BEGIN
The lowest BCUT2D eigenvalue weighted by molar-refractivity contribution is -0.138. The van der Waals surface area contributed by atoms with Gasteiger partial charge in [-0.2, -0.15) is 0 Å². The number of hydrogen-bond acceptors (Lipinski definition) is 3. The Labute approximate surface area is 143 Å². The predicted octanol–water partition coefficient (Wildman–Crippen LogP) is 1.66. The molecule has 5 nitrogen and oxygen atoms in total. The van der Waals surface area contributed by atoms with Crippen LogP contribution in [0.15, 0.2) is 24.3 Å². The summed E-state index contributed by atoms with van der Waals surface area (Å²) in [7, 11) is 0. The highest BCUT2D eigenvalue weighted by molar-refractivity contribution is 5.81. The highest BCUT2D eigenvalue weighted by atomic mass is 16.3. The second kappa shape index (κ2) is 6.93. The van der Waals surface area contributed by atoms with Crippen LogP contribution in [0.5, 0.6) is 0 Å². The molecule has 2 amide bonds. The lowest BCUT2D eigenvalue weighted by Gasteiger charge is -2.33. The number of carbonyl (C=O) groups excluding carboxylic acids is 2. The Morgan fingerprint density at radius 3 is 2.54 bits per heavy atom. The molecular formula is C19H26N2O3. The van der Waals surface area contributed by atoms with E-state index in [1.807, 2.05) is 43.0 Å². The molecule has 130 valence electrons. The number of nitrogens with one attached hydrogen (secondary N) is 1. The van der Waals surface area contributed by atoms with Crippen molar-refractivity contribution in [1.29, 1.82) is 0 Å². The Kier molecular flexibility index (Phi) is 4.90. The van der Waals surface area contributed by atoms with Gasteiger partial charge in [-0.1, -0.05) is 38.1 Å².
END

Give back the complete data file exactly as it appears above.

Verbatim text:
The lowest BCUT2D eigenvalue weighted by molar-refractivity contribution is -0.138. The van der Waals surface area contributed by atoms with Gasteiger partial charge in [-0.2, -0.15) is 0 Å². The number of hydrogen-bond acceptors (Lipinski definition) is 3. The Labute approximate surface area is 143 Å². The predicted octanol–water partition coefficient (Wildman–Crippen LogP) is 1.66. The molecule has 5 nitrogen and oxygen atoms in total. The van der Waals surface area contributed by atoms with Crippen LogP contribution in [0.15, 0.2) is 24.3 Å². The summed E-state index contributed by atoms with van der Waals surface area (Å²) in [7, 11) is 0. The highest BCUT2D eigenvalue weighted by molar-refractivity contribution is 5.81. The highest BCUT2D eigenvalue weighted by atomic mass is 16.3. The second kappa shape index (κ2) is 6.93. The van der Waals surface area contributed by atoms with Crippen LogP contribution in [0.5, 0.6) is 0 Å². The molecule has 2 amide bonds. The lowest BCUT2D eigenvalue weighted by Gasteiger charge is -2.33. The number of carbonyl (C=O) groups excluding carboxylic acids is 2. The Morgan fingerprint density at radius 3 is 2.54 bits per heavy atom. The molecular formula is C19H26N2O3. The van der Waals surface area contributed by atoms with E-state index in [1.807, 2.05) is 43.0 Å². The molecule has 130 valence electrons. The number of nitrogens with one attached hydrogen (secondary N) is 1. The van der Waals surface area contributed by atoms with Crippen molar-refractivity contribution in [1.29, 1.82) is 0 Å². The Kier molecular flexibility index (Phi) is 4.90. The van der Waals surface area contributed by atoms with Gasteiger partial charge in [-0.1, -0.05) is 38.1 Å².